Generalized anxiety disorder (GAD) is a condition whose main feature is chronic, excessive and uncontrollable worrying, occurring most of the time. Although most of the research on worry has been conducted with adults, studies suggest that children and adolescents can also struggle with worry. GAD during childhood significantly increases the risk of developing other anxiety disorders as well as depression during adolescence, so understanding the factors that give rise to chronic worry in very young people could shed light on ways to intervene in the early years. With this in mind, multiple strands of research have explored different environmental factors (for example, difficult life events), personality factors (for example, the way people react to, and make sense of ambiguity) as well as biological factors (for example, genetics) (Murray, Cresswell, & Cooper, 2009).

Emerging research shows that a theory of GAD that was developed initially to explain adult worry, also seems relevant to younger people. The Intolerance of Uncertainty framework, developed by Michel Dugas, Mark Freeston and colleagues suggests that GAD is maintained by the presence of four factors: (1) a low tolerance for uncertainty, (2) unhelpful beliefs about worry, (3) a perception of problems as insurmountable and (4) avoidant coping (for example, engaging in habitual efforts to avoid thinking about upsetting things, like scary situations that may happen in the future). A low tolerance for uncertainty in particular has been implicated in child and adolescent worry. People who are intolerant of uncertainty tend to interpret ambiguous or uncertain information as threatening and unacceptable and will go to great lengths to reduce feelings of uncertainty. Take the example of a student who has just finished writing an exam. While most students may be eager to know their grade, someone who is intolerant of uncertainty may find the uncertainty of the situation especially distressing and end up worrying about their results, assuming the worst about their performance. Such an individual might spend a lot of time online checking for their grade or might email their professor soon after the exam out of an urgent “need to know.”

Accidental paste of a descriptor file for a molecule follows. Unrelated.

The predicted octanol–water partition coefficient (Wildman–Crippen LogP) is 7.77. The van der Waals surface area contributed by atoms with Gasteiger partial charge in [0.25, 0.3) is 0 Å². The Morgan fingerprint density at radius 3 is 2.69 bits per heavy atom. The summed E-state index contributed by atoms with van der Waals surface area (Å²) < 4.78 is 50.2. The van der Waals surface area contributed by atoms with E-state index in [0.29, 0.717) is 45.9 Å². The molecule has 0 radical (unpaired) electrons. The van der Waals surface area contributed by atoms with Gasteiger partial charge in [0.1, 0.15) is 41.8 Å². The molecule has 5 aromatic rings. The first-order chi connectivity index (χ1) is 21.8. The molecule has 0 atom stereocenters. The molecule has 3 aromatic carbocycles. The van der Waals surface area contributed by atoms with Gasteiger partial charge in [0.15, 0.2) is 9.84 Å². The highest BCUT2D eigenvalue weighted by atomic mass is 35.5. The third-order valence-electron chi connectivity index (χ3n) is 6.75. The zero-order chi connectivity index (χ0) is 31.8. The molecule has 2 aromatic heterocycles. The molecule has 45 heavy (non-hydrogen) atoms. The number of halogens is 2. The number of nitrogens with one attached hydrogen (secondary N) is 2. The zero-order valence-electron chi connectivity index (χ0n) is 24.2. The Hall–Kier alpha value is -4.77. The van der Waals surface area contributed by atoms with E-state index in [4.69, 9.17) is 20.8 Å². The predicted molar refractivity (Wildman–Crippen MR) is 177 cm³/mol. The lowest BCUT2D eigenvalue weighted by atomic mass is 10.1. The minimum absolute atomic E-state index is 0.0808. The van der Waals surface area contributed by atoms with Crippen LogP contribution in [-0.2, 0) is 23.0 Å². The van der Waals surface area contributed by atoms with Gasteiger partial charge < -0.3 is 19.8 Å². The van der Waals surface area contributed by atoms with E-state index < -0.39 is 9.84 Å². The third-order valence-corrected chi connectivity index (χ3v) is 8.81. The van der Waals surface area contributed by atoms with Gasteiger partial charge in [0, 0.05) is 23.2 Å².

Past research in IU has examined its relationship with worry in children and adolescents. A study conducted in 2012 by Fialko, Bolton, and Perrin demonstrated that IU strongly predicted an increase in worry frequency in adolescents (aged 13-19), with an even stronger relationship observed in children (aged 13-19). A later study by Kertz and Woodruff-Borden (2012) found IU to be linked to clinical levels of worry in a sample of children between the ages of 8 and 12 years old.

Furthermore, a study conducted by Michel Dugas and colleagues (2012) aimed to explore the link between IU and worry in adolescents. This unique study was conducted over a period of five years with 338 high school students who were of an average age of 12.5 years when they first enrolled. Participants were asked to complete surveys twice a year on their level of worry, intolerance of uncertainty, and fear of anxiety. Results indicated that IU and worry were distinctly related to each other. Specifically, greater levels of IU lead to greater levels of worry over time, and vice versa.

So, how can one break this cycle? A pilot study by Payne, Bolton, and Perrin (2011) aimed to find out if cognitive therapy could be beneficial for adolescents with GAD. IU was among the factors targeted in the therapy. The therapy consisted of multiple stages which incorporated education about worry as well as a teaching component where the teens participated in exercises and were taught skills to help manage their worry. The treatment focused on training participants to become more aware of their worry, helping them alter their unhelpful beliefs about worry, guiding them to reduce avoidance of uncertainty, and ensuring they were taught skills to prevent a relapse of the worry. The vast majority of the study participants (15 out of 16) either had significant improvements in their symptoms or lost their diagnosis altogether, suggesting that the therapy was an effective one. Further research into GAD and its presentation in youth can help us continue to find ways to help children and teens who struggle with chronic worry.